Words: Bijoy Kumar
Being an auto enthusiast and a motorcyclist means friends from all walks of life come to you for advice. It is entirely another matter that it has been seven years since I ditched the motoring journalism ship to join a car company. But it is a responsibility I take very seriously. There are parents of teenagers asking advice for buying scooters for their children with freshly minted licences to those closing in on the half century mark trying to get back to motorcycling. I do realise that they come to me trusting my instincts and experience and I better deliver, right? So sometimes I go the extra mile and go ride the motorcycle in question and help them decide. And guess what, I enjoy the process too.
So when a close friend said he is ready for a Harley, we launched a big hunt. He was certain that he didn’t want to spend a fortune on a brand new motorcycle and was keen on getting the biggest bang for his buck. Who doesn’t want that, right? But an array of glorious possibilities came along as we started hunting for a big used Harley for the price of a spanking new Sportster. We shortlisted on a Dyna that had 9,000km on the clock and close to 2 lakh worth of accessories. The problem area was that it was registered in another state. The bike came through an agent who had removed the aftermarket rear view mirrors (and offered them at a cost later!) but was in good shape otherwise. I went with my friend and paid little over Rs 9 lakh for a motorcycle that would have cost the first owner over Rs 12 lakh. Sure it took a while for the paperwork to be sorted out but hey, it was a clean five lakh cheaper if you add the price of the accessories. The engine had just been run in and it featured a subtle yet loud enough Screamin’ Eagle pipe to boot too.
Another friend whom I had introduced to Harleys on a trip to New Zealand wanted a motorcycle similar to my Iron 883. The hunt was slightly longer since I found the Iron prices in the used market inflated. The first motorcycle that we saw had horrible, cheap aftermarket pipes which I thought had affected the performance of the V-twin. But good things come to those who wait, right? An immaculate Iron 883 in matte black came up with the owner all set to upgrade to a Fatboy. A Harley owner who has his eyes set on something bigger and brighter is always a good candidate to sell his existing steed at a reasonable price – trust me on this. This motorcycle with just 6,000km on the odo was lapped up by my friend for barely Rs 6.5 lakh. Too much, did you say? How about a Hollywood handlebar, medallions all round, an air-horn that can shame a locomotive and last but not the least, a pair of V&H silverware that sounds like instant thunder? And he got the rear seat, sissy bar, foot pegs and the works – all that costs additional money.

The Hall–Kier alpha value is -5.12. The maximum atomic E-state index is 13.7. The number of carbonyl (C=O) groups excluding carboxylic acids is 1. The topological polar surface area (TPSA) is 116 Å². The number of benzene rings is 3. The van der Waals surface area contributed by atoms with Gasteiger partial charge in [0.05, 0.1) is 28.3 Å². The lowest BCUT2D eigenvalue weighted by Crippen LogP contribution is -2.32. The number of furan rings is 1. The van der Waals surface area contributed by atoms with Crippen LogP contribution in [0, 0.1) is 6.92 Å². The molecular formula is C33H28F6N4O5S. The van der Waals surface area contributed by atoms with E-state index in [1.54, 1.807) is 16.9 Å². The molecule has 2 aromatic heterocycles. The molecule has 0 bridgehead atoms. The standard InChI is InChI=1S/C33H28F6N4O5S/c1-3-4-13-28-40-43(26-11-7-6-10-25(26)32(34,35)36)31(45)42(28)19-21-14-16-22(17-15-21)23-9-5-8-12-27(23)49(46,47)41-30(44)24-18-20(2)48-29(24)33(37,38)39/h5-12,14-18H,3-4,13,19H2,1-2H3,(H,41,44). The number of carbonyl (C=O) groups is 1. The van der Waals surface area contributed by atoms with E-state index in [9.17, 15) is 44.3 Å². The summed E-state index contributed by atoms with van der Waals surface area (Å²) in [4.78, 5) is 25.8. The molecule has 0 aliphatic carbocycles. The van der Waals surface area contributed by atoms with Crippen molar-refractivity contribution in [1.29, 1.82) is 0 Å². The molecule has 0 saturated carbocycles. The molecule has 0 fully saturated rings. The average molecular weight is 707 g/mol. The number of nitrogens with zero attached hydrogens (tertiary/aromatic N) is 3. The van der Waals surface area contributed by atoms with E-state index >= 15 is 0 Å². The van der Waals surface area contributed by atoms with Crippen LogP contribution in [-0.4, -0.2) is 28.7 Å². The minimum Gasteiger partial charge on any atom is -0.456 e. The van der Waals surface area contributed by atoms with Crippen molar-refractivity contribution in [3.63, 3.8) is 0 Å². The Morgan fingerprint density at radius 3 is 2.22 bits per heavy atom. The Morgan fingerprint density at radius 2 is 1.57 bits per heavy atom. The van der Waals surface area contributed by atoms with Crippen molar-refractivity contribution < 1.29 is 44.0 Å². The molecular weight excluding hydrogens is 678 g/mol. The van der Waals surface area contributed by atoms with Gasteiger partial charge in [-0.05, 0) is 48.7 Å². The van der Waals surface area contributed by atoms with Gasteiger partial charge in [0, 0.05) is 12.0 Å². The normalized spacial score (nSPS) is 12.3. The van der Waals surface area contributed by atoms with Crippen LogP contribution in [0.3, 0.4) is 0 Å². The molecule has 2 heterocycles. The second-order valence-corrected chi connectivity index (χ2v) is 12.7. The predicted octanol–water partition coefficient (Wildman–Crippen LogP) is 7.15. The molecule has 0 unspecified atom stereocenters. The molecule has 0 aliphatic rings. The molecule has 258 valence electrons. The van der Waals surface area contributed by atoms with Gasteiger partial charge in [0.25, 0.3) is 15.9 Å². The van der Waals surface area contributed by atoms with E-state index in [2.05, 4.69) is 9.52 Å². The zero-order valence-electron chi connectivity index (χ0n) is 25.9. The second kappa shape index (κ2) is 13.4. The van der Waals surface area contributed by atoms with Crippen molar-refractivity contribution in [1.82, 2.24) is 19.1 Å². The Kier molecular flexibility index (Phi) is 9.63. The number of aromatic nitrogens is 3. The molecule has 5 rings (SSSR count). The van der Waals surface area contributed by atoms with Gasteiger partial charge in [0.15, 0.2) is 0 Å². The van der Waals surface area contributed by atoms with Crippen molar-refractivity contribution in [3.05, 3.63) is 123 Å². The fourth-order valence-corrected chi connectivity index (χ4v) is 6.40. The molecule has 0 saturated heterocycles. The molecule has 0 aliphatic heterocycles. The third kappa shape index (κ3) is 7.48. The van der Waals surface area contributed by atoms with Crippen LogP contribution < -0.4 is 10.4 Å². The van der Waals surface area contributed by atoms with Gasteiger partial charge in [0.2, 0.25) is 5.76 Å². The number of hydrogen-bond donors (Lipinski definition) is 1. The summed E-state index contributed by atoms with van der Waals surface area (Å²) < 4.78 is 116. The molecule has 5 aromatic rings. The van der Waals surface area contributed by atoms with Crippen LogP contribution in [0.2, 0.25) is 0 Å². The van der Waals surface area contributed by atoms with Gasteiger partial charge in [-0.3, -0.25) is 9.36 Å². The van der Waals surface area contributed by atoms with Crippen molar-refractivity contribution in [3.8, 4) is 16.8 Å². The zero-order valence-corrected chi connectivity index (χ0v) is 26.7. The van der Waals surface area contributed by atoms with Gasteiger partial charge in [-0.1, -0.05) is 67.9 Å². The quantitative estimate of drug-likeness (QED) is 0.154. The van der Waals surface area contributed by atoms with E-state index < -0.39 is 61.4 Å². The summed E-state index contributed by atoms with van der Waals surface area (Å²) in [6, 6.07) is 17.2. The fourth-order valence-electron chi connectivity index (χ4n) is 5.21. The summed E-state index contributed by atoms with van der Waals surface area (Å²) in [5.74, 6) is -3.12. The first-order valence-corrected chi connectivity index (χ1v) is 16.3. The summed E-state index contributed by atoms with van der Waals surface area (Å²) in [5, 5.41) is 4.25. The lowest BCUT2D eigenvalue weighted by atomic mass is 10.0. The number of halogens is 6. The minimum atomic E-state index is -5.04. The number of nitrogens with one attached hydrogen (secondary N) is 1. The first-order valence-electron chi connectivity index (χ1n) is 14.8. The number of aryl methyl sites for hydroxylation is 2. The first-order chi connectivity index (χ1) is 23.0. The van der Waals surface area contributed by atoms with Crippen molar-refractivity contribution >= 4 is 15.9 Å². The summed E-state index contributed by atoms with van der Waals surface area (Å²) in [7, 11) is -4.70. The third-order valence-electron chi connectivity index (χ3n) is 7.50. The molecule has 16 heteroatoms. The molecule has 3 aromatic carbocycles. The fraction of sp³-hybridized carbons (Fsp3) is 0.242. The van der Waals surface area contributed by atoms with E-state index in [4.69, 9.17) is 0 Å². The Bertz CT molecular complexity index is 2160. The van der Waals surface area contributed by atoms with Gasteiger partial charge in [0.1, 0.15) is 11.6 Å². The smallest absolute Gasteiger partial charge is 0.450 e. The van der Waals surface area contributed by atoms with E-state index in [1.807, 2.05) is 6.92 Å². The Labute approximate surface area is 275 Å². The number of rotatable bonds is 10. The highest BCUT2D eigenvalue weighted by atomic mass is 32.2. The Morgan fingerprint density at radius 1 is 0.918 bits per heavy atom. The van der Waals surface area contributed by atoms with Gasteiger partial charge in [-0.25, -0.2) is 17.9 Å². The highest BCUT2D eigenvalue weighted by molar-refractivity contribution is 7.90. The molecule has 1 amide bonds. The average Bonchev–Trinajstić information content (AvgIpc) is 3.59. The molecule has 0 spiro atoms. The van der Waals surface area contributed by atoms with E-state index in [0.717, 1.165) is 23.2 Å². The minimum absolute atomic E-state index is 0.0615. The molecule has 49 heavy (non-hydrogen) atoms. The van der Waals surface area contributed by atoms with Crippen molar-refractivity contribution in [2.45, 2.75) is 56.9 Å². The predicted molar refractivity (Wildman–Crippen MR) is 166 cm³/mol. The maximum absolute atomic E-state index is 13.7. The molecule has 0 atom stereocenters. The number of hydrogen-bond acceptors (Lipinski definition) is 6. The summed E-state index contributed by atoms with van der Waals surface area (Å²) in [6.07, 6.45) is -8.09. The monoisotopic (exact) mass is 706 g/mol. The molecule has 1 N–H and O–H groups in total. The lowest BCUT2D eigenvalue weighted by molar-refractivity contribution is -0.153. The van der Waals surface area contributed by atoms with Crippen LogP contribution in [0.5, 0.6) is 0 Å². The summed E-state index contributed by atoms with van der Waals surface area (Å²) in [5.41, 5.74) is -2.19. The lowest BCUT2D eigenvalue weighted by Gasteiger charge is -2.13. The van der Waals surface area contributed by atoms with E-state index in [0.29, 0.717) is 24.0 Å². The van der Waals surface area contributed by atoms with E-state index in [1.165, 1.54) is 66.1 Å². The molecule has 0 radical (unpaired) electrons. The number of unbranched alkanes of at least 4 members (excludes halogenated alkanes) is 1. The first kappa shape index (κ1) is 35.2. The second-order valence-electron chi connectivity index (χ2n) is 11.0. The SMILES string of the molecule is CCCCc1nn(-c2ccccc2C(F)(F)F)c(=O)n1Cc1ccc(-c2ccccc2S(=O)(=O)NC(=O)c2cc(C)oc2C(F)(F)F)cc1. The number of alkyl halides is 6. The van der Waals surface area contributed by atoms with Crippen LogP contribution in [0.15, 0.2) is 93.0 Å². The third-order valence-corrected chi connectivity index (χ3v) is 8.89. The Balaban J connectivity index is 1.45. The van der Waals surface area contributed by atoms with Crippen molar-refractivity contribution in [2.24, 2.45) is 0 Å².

While these are stories with happy endings, there is a dark world out there that you need to worry about. Improper imports, stolen machines, failed warranties, crash-repair jobs…you name it. The last thing you want is to get your mate a motorcycle that will land him in a garage or, worse still, a police station.
I ride with the above mentioned gentlemen on a regular basis as we are part of the Creek Slayers gang and it is a pleasure to follow them and listen to the glorious cacophony of their big twins. And yes, you do feel proud that you helped your buddies get back on wheels in style.